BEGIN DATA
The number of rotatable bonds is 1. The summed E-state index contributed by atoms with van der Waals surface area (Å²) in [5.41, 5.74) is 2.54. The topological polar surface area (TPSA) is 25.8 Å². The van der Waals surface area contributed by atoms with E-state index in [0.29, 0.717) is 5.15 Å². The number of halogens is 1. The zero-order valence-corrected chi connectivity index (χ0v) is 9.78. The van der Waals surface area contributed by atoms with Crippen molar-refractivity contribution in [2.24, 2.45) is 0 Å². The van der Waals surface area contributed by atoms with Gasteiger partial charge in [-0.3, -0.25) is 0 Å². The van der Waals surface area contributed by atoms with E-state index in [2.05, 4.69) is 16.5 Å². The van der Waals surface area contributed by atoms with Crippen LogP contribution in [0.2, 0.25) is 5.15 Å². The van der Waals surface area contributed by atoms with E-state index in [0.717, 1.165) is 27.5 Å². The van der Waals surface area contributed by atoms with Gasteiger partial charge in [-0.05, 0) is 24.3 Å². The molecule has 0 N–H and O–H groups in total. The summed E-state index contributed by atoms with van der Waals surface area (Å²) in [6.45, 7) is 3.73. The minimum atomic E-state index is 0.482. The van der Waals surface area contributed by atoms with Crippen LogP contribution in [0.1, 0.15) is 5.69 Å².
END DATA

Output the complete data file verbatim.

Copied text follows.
The number of rotatable bonds is 1. The summed E-state index contributed by atoms with van der Waals surface area (Å²) in [5.41, 5.74) is 2.54. The topological polar surface area (TPSA) is 25.8 Å². The van der Waals surface area contributed by atoms with E-state index in [0.29, 0.717) is 5.15 Å². The number of halogens is 1. The zero-order valence-corrected chi connectivity index (χ0v) is 9.78. The van der Waals surface area contributed by atoms with Crippen molar-refractivity contribution in [2.24, 2.45) is 0 Å². The van der Waals surface area contributed by atoms with Gasteiger partial charge in [-0.3, -0.25) is 0 Å². The van der Waals surface area contributed by atoms with E-state index in [2.05, 4.69) is 16.5 Å². The van der Waals surface area contributed by atoms with Crippen LogP contribution in [0.2, 0.25) is 5.15 Å². The van der Waals surface area contributed by atoms with E-state index in [0.717, 1.165) is 27.5 Å². The van der Waals surface area contributed by atoms with Gasteiger partial charge in [-0.05, 0) is 24.3 Å². The molecule has 0 N–H and O–H groups in total. The summed E-state index contributed by atoms with van der Waals surface area (Å²) in [6.45, 7) is 3.73. The minimum atomic E-state index is 0.482. The van der Waals surface area contributed by atoms with Crippen LogP contribution in [0.1, 0.15) is 5.69 Å².